I have always believed that "only a fool thinks he knows everything and a wise man never stops learning," so there was a possibility that I could find some good information in this "old, outdated course." I read the course and found it quite interesting. I was slightly disappointed to find out that dynamic tension is really just some calisthenics and some isometric exercises. And while I'm sure they would do a lot for 198-pound weaklings, what can they do for someone who's already fairly big and strong?
This got me thinking again about how these exercises could be made more intense. Since then, I've come up with a few more ideas, and now it's time to end the history lesson and share them with you.
100 Rep Sets
The first technique is to just do the exercises in the traditional manner. I know you can do 60, 80, even 100 reps, but that's the idea, to grind out as many reps as you can to build up your endurance and give your muscles a change of pace. And while this most likely won't give you any extra size right away, when you go back to weight training with heavy weights and lower reps you may be surprised that you are now gaining faster then before.
A few years ago, some top bodybuilders were talking about a technique they called "100s," where they reduced the weight and did 100 reps on all their exercises. They claimed it brought about certain physiological changes that made the muscles more responsive to heavier training later on. It's worth a try, especially if you're going to be doing calisthenics anyway.
Flex Hard And Hold It
Here's another way to get more results from these exercises: Right after a set, flex the muscles just worked really hard, flex as hard as you can, and hold for at least a count of 10. Arnold talked extensively about "posing as exercise," and the use of isotension. (Iso means equal, so isotension is simply contacting the muscle and holding it in the same place without no movement.)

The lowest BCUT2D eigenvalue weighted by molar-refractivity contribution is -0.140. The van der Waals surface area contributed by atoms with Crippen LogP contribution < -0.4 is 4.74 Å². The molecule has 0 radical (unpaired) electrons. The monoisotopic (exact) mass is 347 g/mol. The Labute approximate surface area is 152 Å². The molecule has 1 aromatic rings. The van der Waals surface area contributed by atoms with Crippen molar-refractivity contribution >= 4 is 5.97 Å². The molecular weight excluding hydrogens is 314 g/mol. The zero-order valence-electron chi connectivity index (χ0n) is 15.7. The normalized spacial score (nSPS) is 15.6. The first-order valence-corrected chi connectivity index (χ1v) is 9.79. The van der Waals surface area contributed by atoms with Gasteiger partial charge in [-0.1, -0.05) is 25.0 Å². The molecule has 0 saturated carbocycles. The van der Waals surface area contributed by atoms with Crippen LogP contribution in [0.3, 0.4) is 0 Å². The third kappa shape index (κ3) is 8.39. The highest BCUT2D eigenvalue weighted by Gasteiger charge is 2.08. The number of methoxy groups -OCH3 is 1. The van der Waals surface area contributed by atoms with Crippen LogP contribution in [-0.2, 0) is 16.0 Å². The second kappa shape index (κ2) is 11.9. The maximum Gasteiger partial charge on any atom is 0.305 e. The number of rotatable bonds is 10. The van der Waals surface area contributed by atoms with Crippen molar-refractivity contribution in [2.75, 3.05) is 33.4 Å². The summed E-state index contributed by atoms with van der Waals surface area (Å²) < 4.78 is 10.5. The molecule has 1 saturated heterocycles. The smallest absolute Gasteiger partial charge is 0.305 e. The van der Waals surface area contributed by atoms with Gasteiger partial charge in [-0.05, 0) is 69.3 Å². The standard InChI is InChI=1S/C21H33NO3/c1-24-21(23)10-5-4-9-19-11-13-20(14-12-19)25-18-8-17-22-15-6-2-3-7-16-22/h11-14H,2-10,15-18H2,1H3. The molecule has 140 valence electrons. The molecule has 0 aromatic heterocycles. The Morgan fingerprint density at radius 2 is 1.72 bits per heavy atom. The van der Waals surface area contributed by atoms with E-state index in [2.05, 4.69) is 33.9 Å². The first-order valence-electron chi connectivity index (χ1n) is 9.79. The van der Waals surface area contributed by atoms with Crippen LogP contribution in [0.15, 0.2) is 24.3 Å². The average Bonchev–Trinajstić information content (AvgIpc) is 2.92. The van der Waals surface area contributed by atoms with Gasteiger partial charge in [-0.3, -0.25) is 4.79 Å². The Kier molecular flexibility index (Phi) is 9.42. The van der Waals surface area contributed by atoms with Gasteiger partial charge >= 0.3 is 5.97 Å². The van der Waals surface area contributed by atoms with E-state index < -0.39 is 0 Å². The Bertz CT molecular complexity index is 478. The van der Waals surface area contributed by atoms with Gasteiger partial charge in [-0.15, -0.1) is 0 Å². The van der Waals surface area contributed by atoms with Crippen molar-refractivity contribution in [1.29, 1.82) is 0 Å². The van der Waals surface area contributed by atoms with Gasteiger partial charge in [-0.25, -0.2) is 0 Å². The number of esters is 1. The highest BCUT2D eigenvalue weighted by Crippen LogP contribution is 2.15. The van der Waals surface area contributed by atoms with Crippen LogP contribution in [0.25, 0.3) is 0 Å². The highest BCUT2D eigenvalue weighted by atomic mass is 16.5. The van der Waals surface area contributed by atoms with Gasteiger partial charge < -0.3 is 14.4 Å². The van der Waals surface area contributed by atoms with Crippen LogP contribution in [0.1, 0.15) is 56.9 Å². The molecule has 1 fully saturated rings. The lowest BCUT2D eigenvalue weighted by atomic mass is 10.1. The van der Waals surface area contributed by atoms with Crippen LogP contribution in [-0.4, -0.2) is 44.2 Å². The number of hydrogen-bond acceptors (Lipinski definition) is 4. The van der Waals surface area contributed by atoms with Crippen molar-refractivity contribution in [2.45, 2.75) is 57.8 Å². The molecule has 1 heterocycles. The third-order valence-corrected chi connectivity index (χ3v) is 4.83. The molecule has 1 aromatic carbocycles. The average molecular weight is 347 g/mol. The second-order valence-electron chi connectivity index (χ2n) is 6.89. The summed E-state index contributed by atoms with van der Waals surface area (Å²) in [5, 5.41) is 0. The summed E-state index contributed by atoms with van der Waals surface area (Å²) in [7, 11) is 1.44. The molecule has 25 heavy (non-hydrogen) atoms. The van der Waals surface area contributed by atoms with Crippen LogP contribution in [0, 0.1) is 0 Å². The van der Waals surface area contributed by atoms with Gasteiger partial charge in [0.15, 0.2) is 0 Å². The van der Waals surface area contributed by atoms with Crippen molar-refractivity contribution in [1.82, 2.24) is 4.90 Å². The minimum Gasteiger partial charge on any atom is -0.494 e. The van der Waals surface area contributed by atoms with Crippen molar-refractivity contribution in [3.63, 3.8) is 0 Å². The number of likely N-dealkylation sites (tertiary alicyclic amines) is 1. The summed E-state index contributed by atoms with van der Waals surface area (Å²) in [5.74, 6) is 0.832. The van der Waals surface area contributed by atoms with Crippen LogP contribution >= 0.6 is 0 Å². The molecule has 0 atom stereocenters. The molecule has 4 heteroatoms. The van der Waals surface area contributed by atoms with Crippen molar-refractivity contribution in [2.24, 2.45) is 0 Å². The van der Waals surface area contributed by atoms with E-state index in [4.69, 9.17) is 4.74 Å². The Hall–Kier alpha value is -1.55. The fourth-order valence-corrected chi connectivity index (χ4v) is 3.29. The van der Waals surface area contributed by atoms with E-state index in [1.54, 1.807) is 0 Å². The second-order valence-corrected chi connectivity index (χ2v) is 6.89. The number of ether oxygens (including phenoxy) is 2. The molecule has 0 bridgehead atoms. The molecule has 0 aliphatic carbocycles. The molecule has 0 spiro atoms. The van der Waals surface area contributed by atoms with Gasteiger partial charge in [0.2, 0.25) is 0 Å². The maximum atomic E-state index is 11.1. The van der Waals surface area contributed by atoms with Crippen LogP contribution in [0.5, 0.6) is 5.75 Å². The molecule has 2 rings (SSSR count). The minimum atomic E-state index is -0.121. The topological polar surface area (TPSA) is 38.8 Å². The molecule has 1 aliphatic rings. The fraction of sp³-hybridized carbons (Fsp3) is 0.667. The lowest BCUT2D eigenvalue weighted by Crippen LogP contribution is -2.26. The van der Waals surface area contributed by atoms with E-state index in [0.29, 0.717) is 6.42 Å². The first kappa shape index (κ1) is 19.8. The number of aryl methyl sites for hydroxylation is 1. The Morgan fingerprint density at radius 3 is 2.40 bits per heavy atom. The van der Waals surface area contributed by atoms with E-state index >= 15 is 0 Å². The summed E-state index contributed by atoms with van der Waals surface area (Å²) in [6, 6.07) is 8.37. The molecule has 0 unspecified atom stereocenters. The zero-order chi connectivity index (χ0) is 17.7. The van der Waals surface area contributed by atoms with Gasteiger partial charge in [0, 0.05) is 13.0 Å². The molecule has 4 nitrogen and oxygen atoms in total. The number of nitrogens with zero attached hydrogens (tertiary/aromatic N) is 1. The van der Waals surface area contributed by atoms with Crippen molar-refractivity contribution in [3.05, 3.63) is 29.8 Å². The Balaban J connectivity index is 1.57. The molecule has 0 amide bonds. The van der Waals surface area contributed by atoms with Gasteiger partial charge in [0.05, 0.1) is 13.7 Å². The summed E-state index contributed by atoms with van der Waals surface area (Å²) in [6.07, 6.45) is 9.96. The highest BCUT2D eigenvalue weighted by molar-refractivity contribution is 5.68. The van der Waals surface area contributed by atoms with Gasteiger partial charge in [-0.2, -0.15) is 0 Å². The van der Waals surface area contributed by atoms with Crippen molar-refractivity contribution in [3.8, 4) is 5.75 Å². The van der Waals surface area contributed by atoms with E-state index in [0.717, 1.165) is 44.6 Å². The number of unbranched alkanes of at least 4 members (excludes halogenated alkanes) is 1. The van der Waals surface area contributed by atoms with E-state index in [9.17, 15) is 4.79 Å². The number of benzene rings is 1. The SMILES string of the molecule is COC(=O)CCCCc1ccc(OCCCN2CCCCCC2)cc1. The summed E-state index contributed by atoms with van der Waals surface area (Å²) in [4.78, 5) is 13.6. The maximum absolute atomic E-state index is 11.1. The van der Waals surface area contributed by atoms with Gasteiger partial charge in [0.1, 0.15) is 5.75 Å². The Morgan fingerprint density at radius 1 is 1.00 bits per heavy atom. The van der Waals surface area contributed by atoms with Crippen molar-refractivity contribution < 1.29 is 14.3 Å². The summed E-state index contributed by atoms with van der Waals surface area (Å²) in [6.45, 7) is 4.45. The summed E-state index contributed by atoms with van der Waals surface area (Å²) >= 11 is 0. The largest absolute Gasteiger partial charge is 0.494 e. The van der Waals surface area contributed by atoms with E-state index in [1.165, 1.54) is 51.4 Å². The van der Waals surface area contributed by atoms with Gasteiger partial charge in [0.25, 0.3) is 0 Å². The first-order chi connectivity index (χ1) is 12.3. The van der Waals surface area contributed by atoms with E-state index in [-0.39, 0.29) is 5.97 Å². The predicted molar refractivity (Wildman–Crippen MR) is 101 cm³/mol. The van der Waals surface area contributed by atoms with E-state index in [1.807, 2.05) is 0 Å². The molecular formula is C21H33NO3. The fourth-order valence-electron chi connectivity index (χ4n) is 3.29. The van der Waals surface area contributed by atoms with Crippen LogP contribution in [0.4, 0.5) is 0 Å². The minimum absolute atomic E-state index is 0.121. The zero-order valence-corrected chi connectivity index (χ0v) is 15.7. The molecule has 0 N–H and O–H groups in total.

He said that it really gives the body a more chiseled look, reaches areas that training misses, and will make muscular contractions while training more intense, and more isolated. These are all good reasons to try this technique.
A better variation of this is to flex the muscles you are working first, get them good and tired, and then do the exercise, thus prefatiguing them. For example, flex the chest or triceps muscles as hard as you can, then immediately do a set of push-ups. Feels different, doesn't it? It's a lot harder and produces much better results.
Reduce Rest Time Between Sets
Another technique is to reduce the rest time between exercises. Let's say you start with 60 seconds, then after a while cut it down to 45, and then 30, then 15. How about no rest between sets, a whole cycle of calisthenics all done nonstop. That makes it way more intense.
Also try it this way: Do one set, let's say of chin-ups, go until the muscles are really tired or even to total failure, wait only a few seconds, and then do another set. How many reps did you do on your second set? Only 4 or 5 I'll bet, that's about what you'd do if you were doing some heavy pull-downs. You should see some growth from this style.
Make it even more intense by increasing the reps on the first set and by decreasing the rest time before the second set. This is called using the rest-pause method without weights.
Make Your Own Weights
Why not simply add some weight? Just because it's not a metal disc doesn't mean your body can't tell the difference. Put some heavy books on your back and do push-ups, or even your 8-year-old son; he likes to play horsy anyways.
Get your wife or girlfriend (but not both at the same time, that could be trouble) to sit on your shoulders while you do squats. Do donkey calf raises. Get creative; there's always a way to add some more resistance.
Use Only One Limb
How about using only one limb at a time, like doing single-legged squats, single-arm chin-ups, single-arm push-ups, etc. It takes some balance, but it definitely makes it harder and puts on more muscle.
Use Slow Motion